Sunday, September 13, 2009

A New Arab Strategy: Israel Gives Up Everything, and Then Maybe Gets Something in Exchange

By Barry Rubin

There’s been an important new development in Arab strategy toward Israel. Although it was implicit in the Saudi, later Arab, peace proposal it has now become explicit, as in the Turki al-Faisal New York Times op-ed.

He wrote:

"Saudi Arabia ... must therefore refuse to engage Israel until it ends its illegal occupation of the West Bank, the Gaza Strip and the Golan Heights as well as Shabaa Farms in Lebanon. For Saudis to take steps toward diplomatic normalization before this land is returned to its rightful owners would undermine international law and turn a blind eye to immorality."

This is an open and direct rejection of the Obama Administration policy of seeking confidence-building measures from both sides. Of course, the Administration won't criticize the Saudis for trampling on their policy and will go on insisting that they have received positive responses from Arab states which show that progress is being made.

Yet even more important, the Arab states' position--in part excluding Egypt and Jordan--on the peace process is now this:

First, Israel must withdraw from all territories captured in the 1967 war, meaning east Jerusalem, the West Bank, and the Golan Heights. In addition, it must allow all Palestinians who lived or had any ancestor who lived in what is now Israel come and live in Israel without restriction if they want to do so.

Then, Arab states will negotiate about making peace and giving diplomatic recognition. The Palestinian Authority's leader, Mahmoud Abbas, and Syria have taken stances along similar lines.

This can be summarized as: First land, then peace.

If such an intiative would be taken by any country on any other issue in the world, observers would ridicule such an absurd position.

It is, of course, absurd and contrary to UN Resolutions 242 and 338 as well as all the Israel-Palestinian agreements including the Oslo accord of 1993. All of these put obligations on both sides to be implemented simultaneously. No Israeli government would ever agree to such an absurd notion that it gives up all the cards in the hope of then getting something in exchange.

In short, it is a formula for killing the peace process.

The problem is that Western leaders, diplomats, experts, and media don’t seem to see this alteration and its significance. Along with the increasing talk of a “one-state solution” or just wiping Israel off the map, it is one more signal that we are going back to the 1960s, with peace an increasingly distant dream.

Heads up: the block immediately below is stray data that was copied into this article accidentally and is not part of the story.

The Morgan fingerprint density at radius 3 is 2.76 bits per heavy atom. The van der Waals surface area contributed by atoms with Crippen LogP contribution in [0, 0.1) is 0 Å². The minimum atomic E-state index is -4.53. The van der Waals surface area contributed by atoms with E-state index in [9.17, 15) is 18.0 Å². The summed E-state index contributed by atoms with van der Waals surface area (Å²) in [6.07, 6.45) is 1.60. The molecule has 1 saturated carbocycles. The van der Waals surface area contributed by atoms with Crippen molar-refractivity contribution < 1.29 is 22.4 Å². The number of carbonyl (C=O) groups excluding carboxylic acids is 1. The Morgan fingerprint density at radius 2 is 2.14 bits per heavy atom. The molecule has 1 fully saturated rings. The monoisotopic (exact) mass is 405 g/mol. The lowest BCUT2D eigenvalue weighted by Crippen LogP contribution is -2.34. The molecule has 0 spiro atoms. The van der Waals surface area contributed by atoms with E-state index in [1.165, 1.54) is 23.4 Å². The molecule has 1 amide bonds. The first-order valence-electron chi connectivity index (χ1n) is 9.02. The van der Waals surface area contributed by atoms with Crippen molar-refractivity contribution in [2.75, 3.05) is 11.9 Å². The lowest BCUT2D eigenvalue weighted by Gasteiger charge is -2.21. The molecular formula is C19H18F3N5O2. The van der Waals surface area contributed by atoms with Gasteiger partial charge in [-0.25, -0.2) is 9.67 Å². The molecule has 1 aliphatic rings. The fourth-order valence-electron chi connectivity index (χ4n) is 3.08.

Far from showing that Israel needs peace-at-any-price as-soon-as-possible, it shows that the status quo is superior to what’s being offered. It also shows the increasing absurdity of the idea that Israel is at fault for the lack of peace agreements.

Note also--something else nobody is going to notice--that the op-ed insults the United States as it directly contradicts Obama's current initiative to get something from the Arab states to match an Israeli construction freeze.

Finally, and perhaps most importantly, it disproves the two main theories regarding this issue.

First, contrary to the conventional wisdom, the more Israel gives, the more the other side demands and dismisses all previous Israeli concessions.

Second, the more the United States moves away from Israel and criticizes it, the more the Arab and Palestinian position harden.

Is anyone in the mass media--a single reporter or editorial?--or in political authority going to notice any of this?
Barry Rubin is director of the Global Research in International Affairs (GLORIA) Center and editor of the Middle East Review of International Affairs (MERIA) Journal. His latest books are The Israel-Arab Reader (seventh edition), The Long War for Freedom: The Arab Struggle for Democracy in the Middle East (Wiley), and The Truth About Syria (Palgrave-Macmillan). To read and subscribe to MERIA, GLORIA articles, or to order books: To see or subscribe to his blog, Rubin Reports,

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